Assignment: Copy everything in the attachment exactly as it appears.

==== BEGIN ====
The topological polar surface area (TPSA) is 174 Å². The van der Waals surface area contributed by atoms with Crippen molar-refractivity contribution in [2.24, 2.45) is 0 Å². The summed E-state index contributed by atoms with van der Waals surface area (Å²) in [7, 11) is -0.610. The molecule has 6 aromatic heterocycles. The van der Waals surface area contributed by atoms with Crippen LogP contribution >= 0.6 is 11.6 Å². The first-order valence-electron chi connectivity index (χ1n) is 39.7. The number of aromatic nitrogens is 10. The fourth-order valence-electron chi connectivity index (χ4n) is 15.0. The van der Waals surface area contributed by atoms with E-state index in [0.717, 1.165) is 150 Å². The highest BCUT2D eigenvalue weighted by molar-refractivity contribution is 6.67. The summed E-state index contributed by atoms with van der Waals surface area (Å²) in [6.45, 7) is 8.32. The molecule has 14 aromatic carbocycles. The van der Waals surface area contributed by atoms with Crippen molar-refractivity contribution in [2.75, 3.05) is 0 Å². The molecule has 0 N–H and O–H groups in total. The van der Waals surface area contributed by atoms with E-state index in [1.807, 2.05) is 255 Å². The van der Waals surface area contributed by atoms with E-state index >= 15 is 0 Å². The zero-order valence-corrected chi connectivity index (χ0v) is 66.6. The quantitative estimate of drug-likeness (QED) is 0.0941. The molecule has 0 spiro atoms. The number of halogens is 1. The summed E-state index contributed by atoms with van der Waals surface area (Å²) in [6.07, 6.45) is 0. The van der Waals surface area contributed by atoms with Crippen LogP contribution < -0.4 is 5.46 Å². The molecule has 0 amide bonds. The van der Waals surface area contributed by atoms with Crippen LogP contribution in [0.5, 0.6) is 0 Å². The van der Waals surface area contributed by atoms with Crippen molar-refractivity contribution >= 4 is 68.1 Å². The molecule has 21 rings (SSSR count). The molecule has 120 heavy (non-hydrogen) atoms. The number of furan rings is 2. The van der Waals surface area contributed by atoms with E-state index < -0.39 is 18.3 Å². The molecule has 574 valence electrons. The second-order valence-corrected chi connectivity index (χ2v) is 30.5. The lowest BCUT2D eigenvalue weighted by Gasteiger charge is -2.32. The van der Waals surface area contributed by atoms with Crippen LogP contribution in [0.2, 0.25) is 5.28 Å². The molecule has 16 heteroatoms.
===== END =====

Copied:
The topological polar surface area (TPSA) is 174 Å². The van der Waals surface area contributed by atoms with Crippen molar-refractivity contribution in [2.24, 2.45) is 0 Å². The summed E-state index contributed by atoms with van der Waals surface area (Å²) in [7, 11) is -0.610. The molecule has 6 aromatic heterocycles. The van der Waals surface area contributed by atoms with Crippen LogP contribution >= 0.6 is 11.6 Å². The first-order valence-electron chi connectivity index (χ1n) is 39.7. The number of aromatic nitrogens is 10. The fourth-order valence-electron chi connectivity index (χ4n) is 15.0. The van der Waals surface area contributed by atoms with E-state index in [0.717, 1.165) is 150 Å². The highest BCUT2D eigenvalue weighted by molar-refractivity contribution is 6.67. The summed E-state index contributed by atoms with van der Waals surface area (Å²) in [6.45, 7) is 8.32. The molecule has 14 aromatic carbocycles. The van der Waals surface area contributed by atoms with Crippen molar-refractivity contribution in [2.75, 3.05) is 0 Å². The molecule has 0 N–H and O–H groups in total. The van der Waals surface area contributed by atoms with E-state index in [1.807, 2.05) is 255 Å². The van der Waals surface area contributed by atoms with E-state index >= 15 is 0 Å². The zero-order valence-corrected chi connectivity index (χ0v) is 66.6. The quantitative estimate of drug-likeness (QED) is 0.0941. The molecule has 0 spiro atoms. The number of halogens is 1. The summed E-state index contributed by atoms with van der Waals surface area (Å²) in [6.07, 6.45) is 0. The van der Waals surface area contributed by atoms with Crippen LogP contribution < -0.4 is 5.46 Å². The molecule has 0 amide bonds. The van der Waals surface area contributed by atoms with Crippen LogP contribution in [0.5, 0.6) is 0 Å². The van der Waals surface area contributed by atoms with Crippen molar-refractivity contribution >= 4 is 68.1 Å². The molecule has 21 rings (SSSR count). The molecule has 120 heavy (non-hydrogen) atoms. The number of furan rings is 2. The van der Waals surface area contributed by atoms with E-state index < -0.39 is 18.3 Å². The molecule has 574 valence electrons. The second-order valence-corrected chi connectivity index (χ2v) is 30.5. The lowest BCUT2D eigenvalue weighted by Gasteiger charge is -2.32. The van der Waals surface area contributed by atoms with Crippen LogP contribution in [0.2, 0.25) is 5.28 Å². The molecule has 16 heteroatoms.